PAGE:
Again and again, I have insisted that the “current situation” is unsustainable, that Israel cannot indefinitely postpone the day it reconciles with the Palestinians, that it cannot forever occupy the territories it gained in the war of 1967. And yet I look at Israel 20 years after Oslo and, on the contrary, it looks like a country where the status quo is very sustainable indeed. The economy hums along nicely, the restaurants are full, the people sunning themselves on the beach. While violence rages in the surrounding region, Israel sees itself more than ever, says Haaretz editor Aluf http://www.theguardian.com/commentisfree/2013/aug/20/jewish-majority-isr... Benn, deliberately deploying a notorious phrase, as “a villa in the jungle.”

Even so, I cannot beat my chest and atone for saying that this cannot hold. Even if it has lasted 20 years, even if it lasts another 20, this will not be viable forever. As we welcome a new chief rabbi, it's worth remembering the words of an old one, Immanuel Jakobovits, who warned that Israel could not “lord” it over another people, ruling them against their will, without end. That was not a passing observation on the geopolitics of the day, but rather the statement of a moral truth that will assert itself eventually.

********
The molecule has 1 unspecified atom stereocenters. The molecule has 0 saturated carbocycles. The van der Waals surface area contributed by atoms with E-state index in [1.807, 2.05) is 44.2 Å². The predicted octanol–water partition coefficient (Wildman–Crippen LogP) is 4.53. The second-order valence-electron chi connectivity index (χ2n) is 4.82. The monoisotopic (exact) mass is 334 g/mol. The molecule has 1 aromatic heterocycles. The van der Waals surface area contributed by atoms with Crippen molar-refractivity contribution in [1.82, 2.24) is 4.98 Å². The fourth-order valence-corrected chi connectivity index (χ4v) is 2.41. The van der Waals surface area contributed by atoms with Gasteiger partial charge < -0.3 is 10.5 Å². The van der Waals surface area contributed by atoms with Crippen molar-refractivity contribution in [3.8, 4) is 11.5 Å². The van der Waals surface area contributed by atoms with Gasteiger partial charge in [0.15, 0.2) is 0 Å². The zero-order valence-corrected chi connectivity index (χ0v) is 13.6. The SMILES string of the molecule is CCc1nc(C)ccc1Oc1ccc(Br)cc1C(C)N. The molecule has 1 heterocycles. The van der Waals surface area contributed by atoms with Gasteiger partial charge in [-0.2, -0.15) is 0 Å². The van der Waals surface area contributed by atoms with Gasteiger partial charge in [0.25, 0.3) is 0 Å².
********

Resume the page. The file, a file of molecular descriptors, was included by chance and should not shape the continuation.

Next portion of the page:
Now there is a chance to act. Bibi Netanyahu is unchallenged http://www.al-monitor.com/pulse/originals/2013/09/netanyahu-israel-leade... at the top of Israeli politics; Mahmoud Abbas is in a rare position of strength, his Hamas rivals weakened by their Islamist allies’ removal in Egypt. Events have given the two the space to move toward each other. Perhaps this should be among our reflections, even our prayers, this Yom Kippur: the hope that we get closer to the peace we glimpsed in the sunshine two decades ago – and that this time, it is no mirage.